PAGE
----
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This eBook from the Gutenberg Project consists of approximately 69 pages of information about Verses for Children.
I know Mother does not.  Baby put a big red comfit in her mouth, and I
saw her take it out again on the sly;
I don’t believe she even enjoys going a-gypseying, for she gets
neuralgia if she stands about where it isn’t dry. 
And how can you boil the kettle if you’re not near the brook?  But it’s
the last time she shall go there,
I told her so; I said, “What’s the good of having five sons, except to
mount guard over you, you Queen of all Mothers that
ever were?”
But she’s not easy to manage, and she shams sometimes, and shamming is
a thing I can’t bear. 
She shammed about the red comfit, when she didn’t think Baby could
see her;
And (because they’re the only things we can think of for birthday
presents for her) she shams wearing out a needle-book and a
pin-cushion every year. 
The only things we can think of for Father are paper-cutters; but
there’s no sham about his wearing them out;
He would always lose them, long before his next birthday, if Mother
did not keep finding them lying about.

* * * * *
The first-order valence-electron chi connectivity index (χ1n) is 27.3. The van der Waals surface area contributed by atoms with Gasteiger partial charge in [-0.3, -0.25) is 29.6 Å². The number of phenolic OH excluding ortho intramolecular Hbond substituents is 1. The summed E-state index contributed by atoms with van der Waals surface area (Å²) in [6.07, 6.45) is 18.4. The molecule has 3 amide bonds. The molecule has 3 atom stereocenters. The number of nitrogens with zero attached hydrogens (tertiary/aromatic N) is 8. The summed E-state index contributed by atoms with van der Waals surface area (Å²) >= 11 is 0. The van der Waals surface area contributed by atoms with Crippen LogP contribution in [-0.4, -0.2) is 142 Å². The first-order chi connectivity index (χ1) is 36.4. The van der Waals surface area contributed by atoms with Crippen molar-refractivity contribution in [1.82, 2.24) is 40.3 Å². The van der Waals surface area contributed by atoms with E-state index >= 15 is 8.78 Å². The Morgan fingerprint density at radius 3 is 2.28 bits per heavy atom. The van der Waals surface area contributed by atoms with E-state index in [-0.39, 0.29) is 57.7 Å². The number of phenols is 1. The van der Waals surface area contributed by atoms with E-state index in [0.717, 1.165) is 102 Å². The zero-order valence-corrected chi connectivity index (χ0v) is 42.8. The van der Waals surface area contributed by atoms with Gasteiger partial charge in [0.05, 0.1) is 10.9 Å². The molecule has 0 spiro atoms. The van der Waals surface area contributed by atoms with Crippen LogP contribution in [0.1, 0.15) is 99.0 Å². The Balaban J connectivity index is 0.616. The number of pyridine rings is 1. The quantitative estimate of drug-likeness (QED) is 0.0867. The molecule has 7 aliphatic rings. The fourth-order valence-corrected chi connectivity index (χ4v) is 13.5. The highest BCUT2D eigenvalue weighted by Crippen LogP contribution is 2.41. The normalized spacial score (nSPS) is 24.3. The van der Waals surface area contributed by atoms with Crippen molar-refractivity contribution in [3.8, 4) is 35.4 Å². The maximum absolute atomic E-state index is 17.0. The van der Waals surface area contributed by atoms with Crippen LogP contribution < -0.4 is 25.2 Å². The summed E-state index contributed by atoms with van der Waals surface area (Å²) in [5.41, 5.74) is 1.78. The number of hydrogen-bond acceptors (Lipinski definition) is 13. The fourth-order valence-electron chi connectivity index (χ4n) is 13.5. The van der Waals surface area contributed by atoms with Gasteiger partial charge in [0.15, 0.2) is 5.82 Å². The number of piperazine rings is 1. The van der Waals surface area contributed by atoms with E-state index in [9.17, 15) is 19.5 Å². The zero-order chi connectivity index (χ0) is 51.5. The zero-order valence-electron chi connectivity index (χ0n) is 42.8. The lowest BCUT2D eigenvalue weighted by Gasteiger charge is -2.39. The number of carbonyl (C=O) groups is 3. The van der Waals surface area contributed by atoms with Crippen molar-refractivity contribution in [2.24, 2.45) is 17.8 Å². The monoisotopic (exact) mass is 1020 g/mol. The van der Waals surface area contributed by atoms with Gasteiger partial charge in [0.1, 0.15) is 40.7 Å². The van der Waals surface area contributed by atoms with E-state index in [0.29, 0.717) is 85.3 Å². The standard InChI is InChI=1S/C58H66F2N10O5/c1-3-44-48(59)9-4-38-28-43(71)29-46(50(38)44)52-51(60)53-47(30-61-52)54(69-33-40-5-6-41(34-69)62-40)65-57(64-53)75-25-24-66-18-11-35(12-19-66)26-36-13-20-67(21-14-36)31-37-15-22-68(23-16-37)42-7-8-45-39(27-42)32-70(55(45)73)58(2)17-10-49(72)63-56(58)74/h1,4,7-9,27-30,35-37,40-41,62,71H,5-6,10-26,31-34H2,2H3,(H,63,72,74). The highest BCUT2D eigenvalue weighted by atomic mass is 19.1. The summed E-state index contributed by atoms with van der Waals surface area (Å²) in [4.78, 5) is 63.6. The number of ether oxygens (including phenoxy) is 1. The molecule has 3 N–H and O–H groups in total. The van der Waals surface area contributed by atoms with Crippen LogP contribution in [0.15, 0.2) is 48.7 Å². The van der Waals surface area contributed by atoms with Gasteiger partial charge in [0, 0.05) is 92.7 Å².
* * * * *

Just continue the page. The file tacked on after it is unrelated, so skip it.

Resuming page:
Last year’s paper-cutter was as big as a sword (not as big as Father’s
sword, but as big as a wooden one, like ours),
And he left it behind in a railway-carriage, when he’d had it just
thirty-six hours;
So we knew he was ready for another.  It was Mother’s birthday that
bothered us so;

[Illustration:  Review of the Household Troops
The Cavalry]

And if it hadn’t been for Dolly’s Major (he’s her Godfather, and she
calls him “my Major"), what we should have done I really
don’t know! 
He said, “What’s the matter?” And Dolly said,
“Mother’s birthday’s the matter.”  And I said, “We can’t think what
to devise
To give her a birthday treat that won’t give her neuralgia, and will
take her by surprise. 
Look here, Major!  How can you give people treats who can order what
they wish for far better than you? 
I wonder what they do for the Queen!—­her birthday must be the hardest
of all.”  But he said, “Not a bit of it!  They have a review: 
Cocked hats and all the rest of it; and a salute, and a feu de joie,
and a March-Past. 
That’s the way we keep the Queen’s Birthday; and every year the same
as the last.” 
So I settled at once to have a Mother’s Birthday Review; and that she
should be Queen, and I should be the General in command. 
I thought she couldn’t come to any harm by sitting in a fur cloak and
a birthday wreath at the window, and bowing and waving
her hand. 
We did not tell her what was coming, we only asked for leave to have
all the seven donkeys for an hour and a half;
(We always hire them from the same old man)—­two for the girls, and
five for me and my brothers—­I told him, “for me and
my Staff.” 
We could have managed with five, if the girls would only have been
Maids of Honour, and stayed indoors with the Queen. 

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